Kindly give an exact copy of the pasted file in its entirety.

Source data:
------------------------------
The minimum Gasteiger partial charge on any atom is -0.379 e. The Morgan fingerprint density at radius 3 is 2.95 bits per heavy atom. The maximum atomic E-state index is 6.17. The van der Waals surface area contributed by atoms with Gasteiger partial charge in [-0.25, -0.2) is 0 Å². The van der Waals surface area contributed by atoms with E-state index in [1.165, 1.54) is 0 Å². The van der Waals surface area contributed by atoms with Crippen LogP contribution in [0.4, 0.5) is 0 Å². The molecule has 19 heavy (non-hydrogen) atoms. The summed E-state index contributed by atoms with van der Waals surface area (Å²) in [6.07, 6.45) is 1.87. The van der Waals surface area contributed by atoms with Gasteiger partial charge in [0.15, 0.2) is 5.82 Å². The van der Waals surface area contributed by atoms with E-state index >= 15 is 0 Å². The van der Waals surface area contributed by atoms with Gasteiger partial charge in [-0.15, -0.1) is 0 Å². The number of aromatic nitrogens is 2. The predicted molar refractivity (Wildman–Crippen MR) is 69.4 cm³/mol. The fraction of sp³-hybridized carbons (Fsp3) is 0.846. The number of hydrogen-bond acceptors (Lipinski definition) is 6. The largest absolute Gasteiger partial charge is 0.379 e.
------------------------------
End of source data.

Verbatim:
The minimum Gasteiger partial charge on any atom is -0.379 e. The Morgan fingerprint density at radius 3 is 2.95 bits per heavy atom. The maximum atomic E-state index is 6.17. The van der Waals surface area contributed by atoms with Gasteiger partial charge in [-0.25, -0.2) is 0 Å². The van der Waals surface area contributed by atoms with E-state index in [1.165, 1.54) is 0 Å². The van der Waals surface area contributed by atoms with Crippen LogP contribution in [0.4, 0.5) is 0 Å². The molecule has 19 heavy (non-hydrogen) atoms. The summed E-state index contributed by atoms with van der Waals surface area (Å²) in [6.07, 6.45) is 1.87. The van der Waals surface area contributed by atoms with Gasteiger partial charge in [0.15, 0.2) is 5.82 Å². The van der Waals surface area contributed by atoms with E-state index >= 15 is 0 Å². The van der Waals surface area contributed by atoms with Gasteiger partial charge in [-0.15, -0.1) is 0 Å². The number of aromatic nitrogens is 2. The predicted molar refractivity (Wildman–Crippen MR) is 69.4 cm³/mol. The fraction of sp³-hybridized carbons (Fsp3) is 0.846. The number of hydrogen-bond acceptors (Lipinski definition) is 6. The largest absolute Gasteiger partial charge is 0.379 e.